Tuesday, February 16, 2010
This Sunday many couples went out in order to celebrate Valentine’s Day. Valentine’s Day is intended as a way for couples to express their love and affection for each other, but in reality, why exactly does society need such a day in order to do so?
Ever since the independence of the United States in 1776, its residents have found many causes to praise each other. The country has changed rapidly in the past two-and-a-half centuries in all categories, from social norms to economic expansion. However, the things that do not change along with time are feelings. Despite scientific advancement, love is still painfully difficult to describe, even to people who claim to experience it every day. Yet there is one thing that nearly anyone can agree on: love is generally a wonderful feeling that many long for.
These days, people are so focused on the busy trappings of American life that they forget to be thankful for what they have. The national holiday of Thanksgiving allows leeway on this: people are given the opportunity to thank each other once a year in front of a lavish feast and enjoy each others’ company. The same can be said about Valentine’s Day. Couples take each other out on particularly nice dates, usually accompanied by diabetes-inducing chocolates and roses that will wither away if not tended to for a certain period of time.
It would seem that these days, people do not have the time to thank and love each other on a daily basis, but that simply isn’t true. Many people would agree that small gestures are best. A couple need not go out to dinner every day and spend ridiculous amounts of money on each other; a kiss on the cheek and a heartfelt conversation can go a long way in helping couples realize the value of their relationship.
On another note, Valentine’s Day is inherently gynocentric and homophobic: the colors of the holiday are catered towards female taste, and men are expected to shower their female significant other with teddy bears and food. For a holiday that stresses expression of affection in a society that is beginning to gradually stress the importance of gender equality, there seems to be far too much focus on one side of the relationship. Why must the woman allow herself to be swept off of her feet by a man? Why can’t a couple enjoy a dinner in which they both have an equal part?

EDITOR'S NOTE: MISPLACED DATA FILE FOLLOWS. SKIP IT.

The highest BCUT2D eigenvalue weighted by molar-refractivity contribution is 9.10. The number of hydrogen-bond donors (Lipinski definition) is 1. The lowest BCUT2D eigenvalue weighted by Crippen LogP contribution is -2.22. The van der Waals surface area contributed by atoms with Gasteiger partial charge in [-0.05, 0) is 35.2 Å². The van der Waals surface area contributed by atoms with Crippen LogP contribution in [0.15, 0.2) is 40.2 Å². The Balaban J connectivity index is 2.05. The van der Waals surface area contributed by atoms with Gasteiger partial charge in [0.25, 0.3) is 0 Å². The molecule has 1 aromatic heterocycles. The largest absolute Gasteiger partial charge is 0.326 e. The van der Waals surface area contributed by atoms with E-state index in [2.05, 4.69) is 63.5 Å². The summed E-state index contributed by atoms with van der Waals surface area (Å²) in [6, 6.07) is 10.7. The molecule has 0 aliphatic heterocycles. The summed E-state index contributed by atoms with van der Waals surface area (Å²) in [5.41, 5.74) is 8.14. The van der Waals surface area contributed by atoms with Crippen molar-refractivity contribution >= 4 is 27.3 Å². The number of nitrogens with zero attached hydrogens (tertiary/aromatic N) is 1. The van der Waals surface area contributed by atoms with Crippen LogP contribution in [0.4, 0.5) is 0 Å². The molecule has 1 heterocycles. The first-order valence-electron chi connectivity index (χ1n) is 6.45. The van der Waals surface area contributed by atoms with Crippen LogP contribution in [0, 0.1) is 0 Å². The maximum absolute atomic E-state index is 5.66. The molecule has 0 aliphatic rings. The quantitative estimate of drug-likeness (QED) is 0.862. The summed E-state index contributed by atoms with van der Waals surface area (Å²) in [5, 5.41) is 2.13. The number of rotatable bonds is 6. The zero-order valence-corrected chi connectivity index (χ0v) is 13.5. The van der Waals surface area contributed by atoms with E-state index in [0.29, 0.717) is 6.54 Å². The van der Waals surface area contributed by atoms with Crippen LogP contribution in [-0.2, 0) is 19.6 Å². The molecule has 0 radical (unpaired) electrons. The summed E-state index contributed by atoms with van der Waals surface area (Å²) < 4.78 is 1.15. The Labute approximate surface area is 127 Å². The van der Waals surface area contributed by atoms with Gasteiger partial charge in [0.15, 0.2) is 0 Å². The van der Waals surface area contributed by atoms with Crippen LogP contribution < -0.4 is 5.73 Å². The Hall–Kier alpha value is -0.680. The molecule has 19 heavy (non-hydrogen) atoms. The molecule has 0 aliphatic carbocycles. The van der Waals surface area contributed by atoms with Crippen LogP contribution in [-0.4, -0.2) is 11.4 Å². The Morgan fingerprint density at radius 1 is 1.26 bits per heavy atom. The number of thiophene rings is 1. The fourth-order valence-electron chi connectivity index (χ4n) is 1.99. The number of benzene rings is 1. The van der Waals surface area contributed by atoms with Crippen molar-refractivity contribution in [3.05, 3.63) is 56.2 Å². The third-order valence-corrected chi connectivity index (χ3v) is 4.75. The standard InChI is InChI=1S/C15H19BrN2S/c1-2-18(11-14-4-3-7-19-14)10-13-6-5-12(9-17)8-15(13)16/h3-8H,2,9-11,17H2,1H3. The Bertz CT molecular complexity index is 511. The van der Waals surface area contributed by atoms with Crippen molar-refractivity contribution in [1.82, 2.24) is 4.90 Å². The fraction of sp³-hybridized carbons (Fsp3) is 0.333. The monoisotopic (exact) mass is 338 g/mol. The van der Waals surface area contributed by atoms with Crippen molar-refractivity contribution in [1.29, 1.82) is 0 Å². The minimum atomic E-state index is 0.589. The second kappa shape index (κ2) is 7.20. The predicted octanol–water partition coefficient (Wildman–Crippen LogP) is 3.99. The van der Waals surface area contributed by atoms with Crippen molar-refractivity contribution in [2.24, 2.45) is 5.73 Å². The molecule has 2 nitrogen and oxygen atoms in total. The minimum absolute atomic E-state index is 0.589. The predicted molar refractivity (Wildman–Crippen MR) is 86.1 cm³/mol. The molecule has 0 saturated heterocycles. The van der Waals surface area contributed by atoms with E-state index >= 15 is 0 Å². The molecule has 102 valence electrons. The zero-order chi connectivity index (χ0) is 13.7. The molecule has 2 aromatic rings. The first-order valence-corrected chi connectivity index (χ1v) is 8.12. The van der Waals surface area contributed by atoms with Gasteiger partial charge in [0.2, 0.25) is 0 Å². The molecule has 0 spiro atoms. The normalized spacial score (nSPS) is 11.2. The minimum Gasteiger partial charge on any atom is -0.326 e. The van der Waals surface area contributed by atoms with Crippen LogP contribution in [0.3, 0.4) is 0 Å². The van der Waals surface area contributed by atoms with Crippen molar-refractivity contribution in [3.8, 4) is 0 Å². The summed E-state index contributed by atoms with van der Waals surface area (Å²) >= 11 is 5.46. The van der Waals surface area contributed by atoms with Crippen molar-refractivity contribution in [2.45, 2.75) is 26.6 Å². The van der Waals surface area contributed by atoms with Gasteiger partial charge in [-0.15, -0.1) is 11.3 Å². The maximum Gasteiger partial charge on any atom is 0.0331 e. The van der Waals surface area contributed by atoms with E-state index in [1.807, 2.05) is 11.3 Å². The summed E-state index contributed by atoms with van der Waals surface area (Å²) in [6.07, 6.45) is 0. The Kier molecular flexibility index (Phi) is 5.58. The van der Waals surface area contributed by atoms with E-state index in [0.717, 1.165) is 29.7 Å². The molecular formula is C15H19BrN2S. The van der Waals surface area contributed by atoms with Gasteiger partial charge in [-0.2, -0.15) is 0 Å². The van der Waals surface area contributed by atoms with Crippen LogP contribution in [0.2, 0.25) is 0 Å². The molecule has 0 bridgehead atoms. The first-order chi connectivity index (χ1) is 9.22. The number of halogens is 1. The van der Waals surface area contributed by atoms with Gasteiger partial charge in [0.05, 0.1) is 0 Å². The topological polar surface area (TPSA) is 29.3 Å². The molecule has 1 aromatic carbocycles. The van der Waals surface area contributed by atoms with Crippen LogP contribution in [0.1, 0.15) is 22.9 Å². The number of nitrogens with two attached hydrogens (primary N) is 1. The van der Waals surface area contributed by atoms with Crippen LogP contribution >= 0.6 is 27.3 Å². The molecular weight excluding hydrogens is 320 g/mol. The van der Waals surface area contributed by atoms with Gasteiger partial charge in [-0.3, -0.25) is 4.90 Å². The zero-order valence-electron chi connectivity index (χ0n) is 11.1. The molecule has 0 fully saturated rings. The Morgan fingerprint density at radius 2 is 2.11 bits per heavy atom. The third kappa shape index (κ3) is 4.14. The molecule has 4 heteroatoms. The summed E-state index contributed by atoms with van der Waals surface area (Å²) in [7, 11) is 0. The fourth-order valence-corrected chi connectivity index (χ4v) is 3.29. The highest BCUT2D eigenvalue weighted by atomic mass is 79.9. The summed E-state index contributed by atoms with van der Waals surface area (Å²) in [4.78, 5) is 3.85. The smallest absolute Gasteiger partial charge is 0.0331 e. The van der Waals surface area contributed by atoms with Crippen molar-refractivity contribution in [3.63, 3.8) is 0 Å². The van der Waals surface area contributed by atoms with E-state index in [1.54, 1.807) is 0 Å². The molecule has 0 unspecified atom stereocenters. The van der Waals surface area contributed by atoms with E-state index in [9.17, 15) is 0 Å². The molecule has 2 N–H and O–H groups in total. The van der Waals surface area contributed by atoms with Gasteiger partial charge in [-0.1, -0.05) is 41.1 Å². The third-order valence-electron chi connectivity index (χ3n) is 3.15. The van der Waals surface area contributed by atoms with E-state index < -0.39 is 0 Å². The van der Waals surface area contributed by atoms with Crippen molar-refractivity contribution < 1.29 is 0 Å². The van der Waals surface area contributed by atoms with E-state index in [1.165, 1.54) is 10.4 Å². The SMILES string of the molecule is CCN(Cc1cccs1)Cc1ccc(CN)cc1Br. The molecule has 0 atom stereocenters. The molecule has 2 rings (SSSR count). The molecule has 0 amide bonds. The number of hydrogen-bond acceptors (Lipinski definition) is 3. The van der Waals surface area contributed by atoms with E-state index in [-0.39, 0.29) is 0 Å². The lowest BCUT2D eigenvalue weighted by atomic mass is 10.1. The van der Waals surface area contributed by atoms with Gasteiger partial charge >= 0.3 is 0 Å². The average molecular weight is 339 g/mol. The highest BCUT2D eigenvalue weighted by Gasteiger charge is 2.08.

Valentine’s Day is the one time of the year in which couples are essentially given a chance to gloat about their relationship statuses. This is highly unfair and causes animosity among some singles – as evidenced by the nickname “Singles Awareness Day.” Both sides are slightly at fault here. Singles who have not already should realize that having a significant other is not essential in shaping their happiness. Meanwhile, couples should understand that some people have not developed this mindset, and that the couple’s happiness may not be shared by their friends.
Even though the necessity of Valentine’s Day escapes me, I am not completely anti-Valentine’s Day. I am in a relationship and celebrated it Sunday. However, these plans were not exclusively because of Valentine’s Day; we felt that we wanted to go out to a nice restaurant, and our schedules only allowed for a dinner on that day. I have respect for couples who indulge in Valentine’s Day and still frequently find appreciation for each other, but also understand that there are other times in which I can better appreciate my significant other. Valentine’s Day creates obligations for couples – obligations that are completely unnecessary. If a couple cannot show an appreciation and affection for each other on a recurring basis, then perhaps they should not be together to begin with.